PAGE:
MT ferrules require different polishing procedures
In Part 1 of this series, we covered the use of films with pressure-sensitive adhesives. In Part 2, we covered films for polishing zirconia ferrules. In this article, we focus on the special products needed to polish polymer ferrules in MPO-type connectors.
First, what are these abbreviations?
What are the differences between MT ferrules and standard connector ferrules? Unlike cylindrical ferrules which are typically for connecting single fibers, MT ferrules are designed to mate multiple fibers, greatly increasing the number of fibers that can be mated per-connection. An MT ferrule is a rectangular polymer (plastic) block with holes for multiple fibers, where typical single-fiber ferrules are ceramic, requiring different polishing processes and materials. The fiber hole spacing (“pitch”) of MT ferrules is standardized to ensure alignment with a mating ferrule. Mated-ferrule alignment is achieved with two guide pin holes molded into the MT ferrule itself.”
What are the differences between MT ferrules and standard connector ferrules? Unlike cylindrical ferrules which are typically for connecting single fibers, MT ferrules are designed to mate multiple fibers, greatly increasing the number of fibers that can be mated per-connection. An MT ferrule is a rectangular polymer (plastic) block with holes for multiple fibers. The fiber hole spacing (“pitch”) of MT ferrules is standardized to ensure alignment with a mating ferrule. Mated-ferrule alignment is achieved with two guide pin holes molded into the MT ferrule itself.
MT ferrule (female), from Senko
MPO connector with MT (male) ferrule, from Molex
How many holes? The answer will depend on what equipment and protocols are being used in the fiber network.
The options in MT ferrules / MPO connectors from several companies cover a range from 4 to 72 holes per ferrule. Thus, one mated pair can provide connector joints for up to 72 fibers. The number of holes in a single row can range from 4 to 16, and there can be up to six rows in one ferrule. For example, a 72-hole version on the market has six rows of 12 holes. Another example is a 32-hole product that has two rows of 16 holesi The current most commonly-used configurations are 12-hole (1 row of 12) or 24-hole (2 rows of 12).
MT ferrules and MPO connectors are available for both single-mode and multimode fibers, with the only difference being tighter dimensional tolerances on the Singlemode versions. Single-mode applications typically require a 8-degree polished MT end-face. Singlemode ferrules can be purchased as “flat” (where the cable-assembly producer will need to polish the 8-degree angle into the ferrule), or as “pre-angled”, with the 8-degree angle already generated (which reduces polishing time). Multi-mode applications typically require “flat” (non-angled) ferrule end-faces.
Making MPO-type assemblies
The presence of multiple fibers and the polymer ferrule material mean that the assembly-production processes are substantially different from those used with traditional single-fiber ceramic or metal ferrules. The main differences are in polishing: materials required; the number of steps involved; and the industry-defined finished geometries of the polished end-face. Of course, the need to achieve low-loss connections for multiple fibers, say 48 or 72, in one mated pair further reinforces the need to carefully follow well-established procedures to minimize quality and yield problems. In short, all challenges and difficulties in achieving good terminations are multiplied for MPO connectors.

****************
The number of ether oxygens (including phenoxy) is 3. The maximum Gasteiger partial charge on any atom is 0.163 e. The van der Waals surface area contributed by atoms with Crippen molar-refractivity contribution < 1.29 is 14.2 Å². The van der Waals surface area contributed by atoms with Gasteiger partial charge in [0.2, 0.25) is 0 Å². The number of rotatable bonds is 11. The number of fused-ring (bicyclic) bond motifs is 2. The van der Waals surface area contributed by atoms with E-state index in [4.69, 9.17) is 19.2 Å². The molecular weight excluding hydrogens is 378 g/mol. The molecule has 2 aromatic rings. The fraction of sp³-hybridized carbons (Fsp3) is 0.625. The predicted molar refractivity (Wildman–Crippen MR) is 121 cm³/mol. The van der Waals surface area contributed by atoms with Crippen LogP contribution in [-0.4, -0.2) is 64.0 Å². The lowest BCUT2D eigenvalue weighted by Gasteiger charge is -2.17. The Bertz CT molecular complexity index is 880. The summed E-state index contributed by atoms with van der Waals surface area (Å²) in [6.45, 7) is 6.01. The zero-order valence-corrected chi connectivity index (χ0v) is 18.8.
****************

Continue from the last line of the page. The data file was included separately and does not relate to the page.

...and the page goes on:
Several vendors offer MT ferrules, and they use different polymers. The polymers’ properties have a bearing on the polishing procedures. At least three of the vendors use a variant of polyphenylene sulfide (PPS), a thermoplastic polymer. The ceramic materials used for cylindrical ferrules are more uniform among vendors, and identical or very similar polishing processes can be used for cylindrical-ferrule connectors from different vendors. For MPO connectors, there is greater variation among the procedures used by different assembly manufacturers.
All MT-ferrule polishing processes have three main objectives:
A. remove epoxy on the end-face and in some cases generate the angle;
B. one or multiple steps to generate required fiber height;
C. one or multiple steps to polish the fiber end faces while maintaining required fiber height.
The number of polishing steps needed to achieve these three objectives can vary among MPO assembly manufacturers. FOC, for example, recommends four polishing steps, one for objective (A.), one for objective (B.) and two for objective (C.). For the latter objective, FOC recommends using two polishing pads with different abrasives. Some other companies may use different abrasives and a different number of steps for objectives (B.) and (C.). In our experience, a four-step process is typical of that used by many assembly manufacturers.
Details of the polishing steps
For objective (A.), epoxy removal, and possibly angle generation, FOC recommends a 16-µm (grit size) silicon carbide disk. This is similar to the abrasive used in the first polishing step with zirconia ferrules. Regarding the angle, the assembly company has two options: order a pre-angled MT ferrule or create the angle in the first polishing step. Pre-angled ferrules reduce polishing time, and help ensure more consistent product geometries.